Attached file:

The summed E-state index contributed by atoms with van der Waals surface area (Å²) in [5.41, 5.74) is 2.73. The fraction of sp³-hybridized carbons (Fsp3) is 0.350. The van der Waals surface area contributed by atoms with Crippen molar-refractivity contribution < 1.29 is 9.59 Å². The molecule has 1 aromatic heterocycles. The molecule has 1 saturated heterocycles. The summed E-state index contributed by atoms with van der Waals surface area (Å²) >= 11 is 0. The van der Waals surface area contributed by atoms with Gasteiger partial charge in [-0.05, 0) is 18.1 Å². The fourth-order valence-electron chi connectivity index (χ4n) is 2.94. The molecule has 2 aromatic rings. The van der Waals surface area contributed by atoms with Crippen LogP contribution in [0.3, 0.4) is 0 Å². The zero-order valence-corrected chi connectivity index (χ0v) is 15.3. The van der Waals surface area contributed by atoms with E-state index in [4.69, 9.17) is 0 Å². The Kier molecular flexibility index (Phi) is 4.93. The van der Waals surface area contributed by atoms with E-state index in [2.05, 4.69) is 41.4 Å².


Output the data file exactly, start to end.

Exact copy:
The summed E-state index contributed by atoms with van der Waals surface area (Å²) in [5.41, 5.74) is 2.73. The fraction of sp³-hybridized carbons (Fsp3) is 0.350. The van der Waals surface area contributed by atoms with Crippen molar-refractivity contribution < 1.29 is 9.59 Å². The molecule has 1 aromatic heterocycles. The molecule has 1 saturated heterocycles. The summed E-state index contributed by atoms with van der Waals surface area (Å²) >= 11 is 0. The van der Waals surface area contributed by atoms with Gasteiger partial charge in [-0.05, 0) is 18.1 Å². The fourth-order valence-electron chi connectivity index (χ4n) is 2.94. The molecule has 2 aromatic rings. The van der Waals surface area contributed by atoms with Crippen LogP contribution in [0.3, 0.4) is 0 Å². The zero-order valence-corrected chi connectivity index (χ0v) is 15.3. The van der Waals surface area contributed by atoms with E-state index in [4.69, 9.17) is 0 Å². The Kier molecular flexibility index (Phi) is 4.93. The van der Waals surface area contributed by atoms with E-state index in [2.05, 4.69) is 41.4 Å².